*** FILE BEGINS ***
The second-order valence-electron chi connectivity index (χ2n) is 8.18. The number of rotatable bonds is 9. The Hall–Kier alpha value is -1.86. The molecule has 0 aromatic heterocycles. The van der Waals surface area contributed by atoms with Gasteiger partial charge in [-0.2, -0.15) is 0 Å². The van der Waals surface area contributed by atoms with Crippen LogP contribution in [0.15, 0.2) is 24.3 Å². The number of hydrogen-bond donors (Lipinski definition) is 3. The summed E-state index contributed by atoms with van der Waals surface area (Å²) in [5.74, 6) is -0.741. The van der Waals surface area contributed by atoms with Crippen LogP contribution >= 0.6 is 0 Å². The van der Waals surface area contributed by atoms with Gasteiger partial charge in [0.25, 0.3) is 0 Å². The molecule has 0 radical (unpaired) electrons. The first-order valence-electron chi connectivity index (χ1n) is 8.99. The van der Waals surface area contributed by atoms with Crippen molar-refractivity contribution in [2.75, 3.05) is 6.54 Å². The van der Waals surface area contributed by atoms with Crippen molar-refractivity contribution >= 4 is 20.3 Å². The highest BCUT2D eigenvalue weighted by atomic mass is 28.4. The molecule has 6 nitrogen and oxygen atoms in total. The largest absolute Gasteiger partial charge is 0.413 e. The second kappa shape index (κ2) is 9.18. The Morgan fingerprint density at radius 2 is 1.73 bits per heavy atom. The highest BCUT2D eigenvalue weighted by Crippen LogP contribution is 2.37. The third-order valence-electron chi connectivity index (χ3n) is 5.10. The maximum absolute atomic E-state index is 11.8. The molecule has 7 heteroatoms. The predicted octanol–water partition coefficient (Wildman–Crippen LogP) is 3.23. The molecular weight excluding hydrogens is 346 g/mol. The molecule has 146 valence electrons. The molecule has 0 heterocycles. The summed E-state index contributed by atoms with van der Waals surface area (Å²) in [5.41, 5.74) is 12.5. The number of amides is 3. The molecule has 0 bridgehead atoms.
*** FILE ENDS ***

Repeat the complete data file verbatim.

The second-order valence-electron chi connectivity index (χ2n) is 8.18. The number of rotatable bonds is 9. The Hall–Kier alpha value is -1.86. The molecule has 0 aromatic heterocycles. The van der Waals surface area contributed by atoms with Gasteiger partial charge in [-0.2, -0.15) is 0 Å². The van der Waals surface area contributed by atoms with Crippen LogP contribution in [0.15, 0.2) is 24.3 Å². The number of hydrogen-bond donors (Lipinski definition) is 3. The summed E-state index contributed by atoms with van der Waals surface area (Å²) in [5.74, 6) is -0.741. The van der Waals surface area contributed by atoms with Crippen LogP contribution >= 0.6 is 0 Å². The van der Waals surface area contributed by atoms with Gasteiger partial charge in [0.25, 0.3) is 0 Å². The molecule has 0 radical (unpaired) electrons. The first-order valence-electron chi connectivity index (χ1n) is 8.99. The van der Waals surface area contributed by atoms with Crippen molar-refractivity contribution in [2.75, 3.05) is 6.54 Å². The van der Waals surface area contributed by atoms with Crippen molar-refractivity contribution >= 4 is 20.3 Å². The highest BCUT2D eigenvalue weighted by atomic mass is 28.4. The molecule has 6 nitrogen and oxygen atoms in total. The largest absolute Gasteiger partial charge is 0.413 e. The second kappa shape index (κ2) is 9.18. The Morgan fingerprint density at radius 2 is 1.73 bits per heavy atom. The highest BCUT2D eigenvalue weighted by Crippen LogP contribution is 2.37. The third-order valence-electron chi connectivity index (χ3n) is 5.10. The maximum absolute atomic E-state index is 11.8. The molecule has 7 heteroatoms. The predicted octanol–water partition coefficient (Wildman–Crippen LogP) is 3.23. The molecular weight excluding hydrogens is 346 g/mol. The molecule has 146 valence electrons. The molecule has 0 heterocycles. The summed E-state index contributed by atoms with van der Waals surface area (Å²) in [5.41, 5.74) is 12.5. The number of amides is 3. The molecule has 0 bridgehead atoms.